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Boulton And Watt Centrifugal Governor-MJ
Boulton may refer to: * Boulton (surname) * Boulton, Derby, England See also * Boulton Paul Aircraft Ltd, aircraft manufacturer * Boulton and Watt Boulton & Watt was an early British engineering and manufacturing firm in the business of designing and making marine and stationary steam engines. Founded in the English West Midlands around Birmingham in 1775 as a partnership between the Eng ..., partnership between Matthew Boulton and James Watt * Bolton (other) * * {{disambig ...
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Operations Research
Operations research ( en-GB, operational research) (U.S. Air Force Specialty Code: Operations Analysis), often shortened to the initialism OR, is a discipline that deals with the development and application of analytical methods to improve decision-making. It is considered to be a subfield of mathematical sciences. The term management science is occasionally used as a synonym. Employing techniques from other mathematical sciences, such as mathematical model, modeling, statistics, and mathematical optimization, optimization, operations research arrives at optimal or near-optimal solutions to decision-making problems. Because of its emphasis on practical applications, operations research has overlap with many other disciplines, notably industrial engineering. Operations research is often concerned with determining the extreme values of some real-world objective: the Maxima and minima, maximum (of profit, performance, or yield) or minimum (of loss, risk, or cost). Originating in mil ...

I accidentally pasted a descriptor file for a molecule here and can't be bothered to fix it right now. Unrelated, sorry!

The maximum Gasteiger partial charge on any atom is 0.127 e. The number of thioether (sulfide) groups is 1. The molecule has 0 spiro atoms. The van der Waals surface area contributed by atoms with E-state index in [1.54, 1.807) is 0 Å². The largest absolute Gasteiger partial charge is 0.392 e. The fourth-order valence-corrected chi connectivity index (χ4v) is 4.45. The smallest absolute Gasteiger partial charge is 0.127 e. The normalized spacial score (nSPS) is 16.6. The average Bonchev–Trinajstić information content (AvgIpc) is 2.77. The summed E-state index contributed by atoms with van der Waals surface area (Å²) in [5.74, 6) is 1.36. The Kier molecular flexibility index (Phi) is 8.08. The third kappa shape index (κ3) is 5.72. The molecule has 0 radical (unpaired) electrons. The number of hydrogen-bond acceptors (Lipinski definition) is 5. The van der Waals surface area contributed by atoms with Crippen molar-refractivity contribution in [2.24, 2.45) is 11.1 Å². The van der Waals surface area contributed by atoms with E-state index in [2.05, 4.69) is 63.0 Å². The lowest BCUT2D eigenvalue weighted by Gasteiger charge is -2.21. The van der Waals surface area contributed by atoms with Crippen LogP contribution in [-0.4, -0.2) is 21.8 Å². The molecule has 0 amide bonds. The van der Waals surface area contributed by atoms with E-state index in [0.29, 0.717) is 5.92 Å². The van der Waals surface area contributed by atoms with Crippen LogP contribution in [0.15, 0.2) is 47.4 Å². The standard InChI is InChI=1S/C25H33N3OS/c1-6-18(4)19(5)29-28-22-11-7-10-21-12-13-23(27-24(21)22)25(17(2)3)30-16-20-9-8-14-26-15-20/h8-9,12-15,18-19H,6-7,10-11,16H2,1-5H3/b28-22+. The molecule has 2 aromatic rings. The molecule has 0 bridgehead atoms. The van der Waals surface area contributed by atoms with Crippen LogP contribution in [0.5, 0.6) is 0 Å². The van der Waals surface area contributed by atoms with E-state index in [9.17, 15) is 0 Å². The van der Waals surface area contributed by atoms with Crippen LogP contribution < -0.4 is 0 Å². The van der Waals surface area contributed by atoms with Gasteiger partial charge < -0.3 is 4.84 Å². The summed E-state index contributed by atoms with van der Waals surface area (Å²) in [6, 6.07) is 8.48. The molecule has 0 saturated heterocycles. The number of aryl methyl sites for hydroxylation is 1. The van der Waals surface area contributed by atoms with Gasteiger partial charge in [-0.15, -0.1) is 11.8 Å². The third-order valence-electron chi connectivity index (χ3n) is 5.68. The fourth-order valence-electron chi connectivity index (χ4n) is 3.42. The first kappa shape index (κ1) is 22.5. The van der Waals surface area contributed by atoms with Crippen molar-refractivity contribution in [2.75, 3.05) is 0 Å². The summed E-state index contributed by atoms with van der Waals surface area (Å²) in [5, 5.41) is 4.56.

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Process Control
An industrial process control in continuous production processes is a discipline that uses industrial control systems to achieve a production level of consistency, economy and safety which could not be achieved purely by human manual control. It is implemented widely in industries such as automotive, mining, dredging, oil refining, pulp and paper manufacturing, chemical processing and power generating plants. There is a wide range of size, type and complexity, but it enables a small number of operators to manage complex processes to a high degree of consistency. The development of large industrial process control systems was instrumental in enabling the design of large high volume and complex processes, which could not be otherwise economically or safely operated. The applications can range from controlling the temperature and level of a single process vessel, to a complete chemical processing plant with several thousand control loops. History Early process control breakthr ...